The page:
Keep a Journal – Preserve a Life

Richard HavengaIf you’ve always wanted to keep a journal, all you need to do is START! Once you start, it’s easier to keep going.

Just like the scroll-down bar as you keep filling the box with text, it keeps giving you more space to write. The more you put into it, the more room you’re given. So pour your life into a container that’s ever-expanding: a journal. Your Journal. With a capital J.

Since I have had a long and deep love for the land, my Journal contains that love. Of course love of my God, and love of my family are absolutely in there; with deep intensity. But here, I mainly want to write about Nature Journals.

To ”Keep a Journal”, the writer must obviously keep writing. After four to six weeks of intermittent entries, you may enter a crucial time. You may not have time, or may not feel like writing for days at a time. It’s important not to slack off now. Do not coast. Do not stop writing. You must pass “GO” and keep going. Take another lap.

Persist. You need to reach that point where you say to yourself, “I didn’t write today, but I do have something to say. I need to write. I want to write. I will write today.

Once you are writing again, you become engaged. The mere act of writing will bring things into perception that you didn’t see coming. Then it will flow better, and you can ride the current; follow the stream where it takes you.

Getting Started – Some Basics

Pay attention.          Slow down.          Be still.          Become aware.

Four, simple, two-word thoughts. Simple ideas that can generate good journal content.

Try to notice something new each day and every day. Observe and note the details. A weed may become a soft blue wildflower unfolding. An insect may be a darting dragonfly snatching up mosquitoes.

Get up earlier. Before you get into your car, step outside. Check the sky, notice the clouds. Enjoy the sunrise. Appreciate your garden. Take an early morning walk.

Leave early for your destination so you can have time to stop if you see a doe with her fawn; a stunning display of lightning; a turtle by the side of the road; be alert for a possible rainbow.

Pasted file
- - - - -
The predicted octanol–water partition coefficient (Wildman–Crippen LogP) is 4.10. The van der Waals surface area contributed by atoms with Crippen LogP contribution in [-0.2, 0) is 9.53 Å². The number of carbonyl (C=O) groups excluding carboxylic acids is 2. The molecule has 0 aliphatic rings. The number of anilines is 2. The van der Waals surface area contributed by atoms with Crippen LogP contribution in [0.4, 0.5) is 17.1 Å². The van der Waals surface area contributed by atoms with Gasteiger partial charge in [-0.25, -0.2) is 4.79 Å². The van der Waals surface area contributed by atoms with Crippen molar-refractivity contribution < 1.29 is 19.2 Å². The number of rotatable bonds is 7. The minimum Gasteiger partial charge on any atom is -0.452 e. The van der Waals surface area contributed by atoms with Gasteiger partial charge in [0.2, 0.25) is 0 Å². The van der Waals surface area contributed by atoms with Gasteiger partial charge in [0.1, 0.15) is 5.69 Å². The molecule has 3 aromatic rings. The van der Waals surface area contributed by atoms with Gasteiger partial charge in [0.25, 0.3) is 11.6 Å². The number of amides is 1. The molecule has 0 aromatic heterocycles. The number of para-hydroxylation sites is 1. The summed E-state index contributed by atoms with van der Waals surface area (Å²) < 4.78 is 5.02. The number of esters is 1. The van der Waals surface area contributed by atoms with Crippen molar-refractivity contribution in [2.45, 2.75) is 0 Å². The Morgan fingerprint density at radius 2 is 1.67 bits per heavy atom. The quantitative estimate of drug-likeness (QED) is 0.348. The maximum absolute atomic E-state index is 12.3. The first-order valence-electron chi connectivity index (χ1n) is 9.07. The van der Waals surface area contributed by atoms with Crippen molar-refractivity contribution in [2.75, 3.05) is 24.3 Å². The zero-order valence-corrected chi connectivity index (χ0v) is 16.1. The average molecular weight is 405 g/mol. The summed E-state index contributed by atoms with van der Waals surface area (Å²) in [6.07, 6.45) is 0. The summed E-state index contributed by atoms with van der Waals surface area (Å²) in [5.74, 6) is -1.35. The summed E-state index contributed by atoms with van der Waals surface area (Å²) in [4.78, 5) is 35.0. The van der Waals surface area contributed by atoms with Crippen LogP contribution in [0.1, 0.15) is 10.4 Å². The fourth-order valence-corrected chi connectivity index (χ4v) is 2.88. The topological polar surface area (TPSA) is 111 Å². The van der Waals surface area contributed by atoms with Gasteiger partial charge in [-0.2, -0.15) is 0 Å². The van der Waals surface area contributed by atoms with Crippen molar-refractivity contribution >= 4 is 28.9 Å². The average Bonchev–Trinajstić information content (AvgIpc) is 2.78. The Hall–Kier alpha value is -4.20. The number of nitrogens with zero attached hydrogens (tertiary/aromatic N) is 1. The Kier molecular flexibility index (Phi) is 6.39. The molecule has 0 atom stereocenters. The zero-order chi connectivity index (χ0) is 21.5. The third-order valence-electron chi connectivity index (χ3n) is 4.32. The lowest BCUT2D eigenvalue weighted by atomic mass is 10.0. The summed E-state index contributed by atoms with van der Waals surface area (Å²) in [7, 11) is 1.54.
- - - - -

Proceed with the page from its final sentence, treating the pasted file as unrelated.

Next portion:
Look for colors; how many shades of green? Notice how light plays with shadows or plays on the water. Watch the wind patterns on the surface of a lake. Listen. What bird is that? Poplar (Aspen) leaves are trembling in a light breeze. Inhale the fragrance of Common Milkweed flowers. Feel the atmosphere around you. Be alert and apply the gifts of your senses.

Thoughts on Composition

Make an effort to find words that mean something. Words that will shape a sensory image.

Be specific. Don’t settle for the ordinary. Fight through the barrier of commonly-used words. Search with patience for exactly what you need to bring your experience to life.

Seek verbs that strengthen your sentences. Provide power to your prose with active verbs.

Isolate fragments of time. Focusing intently could amplify a common event into a vivid memory.

Thoughts on Material

To provide material for daily entries and future ideas to write about, I always carry a pen in my pants front pocket and small (3″ X 3″) pieces of scrap paper in my back pocket. I jot down notes about something I want to remember. At my age this is necessary. At any age, it is helpful.

I use them in the car, on a walk, in church, at the library, at a friend’s house, while doing yard work, when I have an idea in the middle of the night, listening to song lyrics, at an art show, at the theatre, after an engaging conversation, and definitely while reading a book.

When you realize an event or incident is worthy of your Journal, take notes or begin writing soon after it occurs. This will help you record sharp details with clarity, and get down the vibrant verbs immediately.

Thoughts on Observation

Try to achieve completeness in your observations. Stay longer. Examine carefully. Question. Investigate. Wonder.

Employ all your senses: Look. Listen. Smell. Feel. Taste.